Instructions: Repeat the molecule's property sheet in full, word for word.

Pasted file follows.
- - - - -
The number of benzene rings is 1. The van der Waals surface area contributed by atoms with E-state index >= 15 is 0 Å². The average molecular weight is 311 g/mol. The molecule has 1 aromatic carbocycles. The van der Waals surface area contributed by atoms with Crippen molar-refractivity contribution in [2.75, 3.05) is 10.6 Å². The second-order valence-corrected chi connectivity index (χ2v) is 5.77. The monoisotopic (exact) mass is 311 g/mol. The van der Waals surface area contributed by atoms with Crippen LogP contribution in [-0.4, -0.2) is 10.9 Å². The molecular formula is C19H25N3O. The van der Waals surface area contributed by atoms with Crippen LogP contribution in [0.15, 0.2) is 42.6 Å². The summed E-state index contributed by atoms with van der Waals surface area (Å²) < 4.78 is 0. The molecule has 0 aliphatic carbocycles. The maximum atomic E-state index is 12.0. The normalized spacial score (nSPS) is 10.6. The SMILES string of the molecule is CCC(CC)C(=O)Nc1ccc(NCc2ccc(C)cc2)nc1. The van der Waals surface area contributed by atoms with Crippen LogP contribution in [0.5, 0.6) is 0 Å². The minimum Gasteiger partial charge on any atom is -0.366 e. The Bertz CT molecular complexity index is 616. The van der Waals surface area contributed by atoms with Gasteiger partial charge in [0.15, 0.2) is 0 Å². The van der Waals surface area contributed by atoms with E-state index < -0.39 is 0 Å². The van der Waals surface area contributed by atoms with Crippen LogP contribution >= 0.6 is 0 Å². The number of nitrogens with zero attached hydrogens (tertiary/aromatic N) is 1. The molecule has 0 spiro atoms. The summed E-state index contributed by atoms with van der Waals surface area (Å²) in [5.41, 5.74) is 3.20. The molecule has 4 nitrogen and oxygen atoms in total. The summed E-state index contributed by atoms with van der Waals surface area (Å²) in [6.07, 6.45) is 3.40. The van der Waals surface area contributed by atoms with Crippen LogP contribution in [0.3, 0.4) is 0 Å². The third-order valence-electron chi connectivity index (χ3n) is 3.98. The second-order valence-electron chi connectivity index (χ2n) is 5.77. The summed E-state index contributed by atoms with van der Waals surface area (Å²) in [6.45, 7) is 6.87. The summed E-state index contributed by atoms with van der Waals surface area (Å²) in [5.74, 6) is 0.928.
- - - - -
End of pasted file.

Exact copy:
The number of benzene rings is 1. The van der Waals surface area contributed by atoms with E-state index >= 15 is 0 Å². The average molecular weight is 311 g/mol. The molecule has 1 aromatic carbocycles. The van der Waals surface area contributed by atoms with Crippen molar-refractivity contribution in [2.75, 3.05) is 10.6 Å². The second-order valence-corrected chi connectivity index (χ2v) is 5.77. The monoisotopic (exact) mass is 311 g/mol. The van der Waals surface area contributed by atoms with Crippen LogP contribution in [-0.4, -0.2) is 10.9 Å². The molecular formula is C19H25N3O. The van der Waals surface area contributed by atoms with Crippen LogP contribution in [0.15, 0.2) is 42.6 Å². The summed E-state index contributed by atoms with van der Waals surface area (Å²) < 4.78 is 0. The molecule has 0 aliphatic carbocycles. The maximum atomic E-state index is 12.0. The normalized spacial score (nSPS) is 10.6. The SMILES string of the molecule is CCC(CC)C(=O)Nc1ccc(NCc2ccc(C)cc2)nc1. The van der Waals surface area contributed by atoms with Crippen LogP contribution in [0.5, 0.6) is 0 Å². The minimum Gasteiger partial charge on any atom is -0.366 e. The Bertz CT molecular complexity index is 616. The van der Waals surface area contributed by atoms with Gasteiger partial charge in [0.15, 0.2) is 0 Å². The van der Waals surface area contributed by atoms with E-state index < -0.39 is 0 Å². The van der Waals surface area contributed by atoms with Crippen LogP contribution >= 0.6 is 0 Å². The number of nitrogens with zero attached hydrogens (tertiary/aromatic N) is 1. The molecule has 0 spiro atoms. The summed E-state index contributed by atoms with van der Waals surface area (Å²) in [5.41, 5.74) is 3.20. The molecule has 4 nitrogen and oxygen atoms in total. The summed E-state index contributed by atoms with van der Waals surface area (Å²) in [6.07, 6.45) is 3.40. The van der Waals surface area contributed by atoms with Crippen LogP contribution in [0.3, 0.4) is 0 Å². The third-order valence-electron chi connectivity index (χ3n) is 3.98. The second-order valence-electron chi connectivity index (χ2n) is 5.77. The summed E-state index contributed by atoms with van der Waals surface area (Å²) in [6.45, 7) is 6.87. The summed E-state index contributed by atoms with van der Waals surface area (Å²) in [5.74, 6) is 0.928.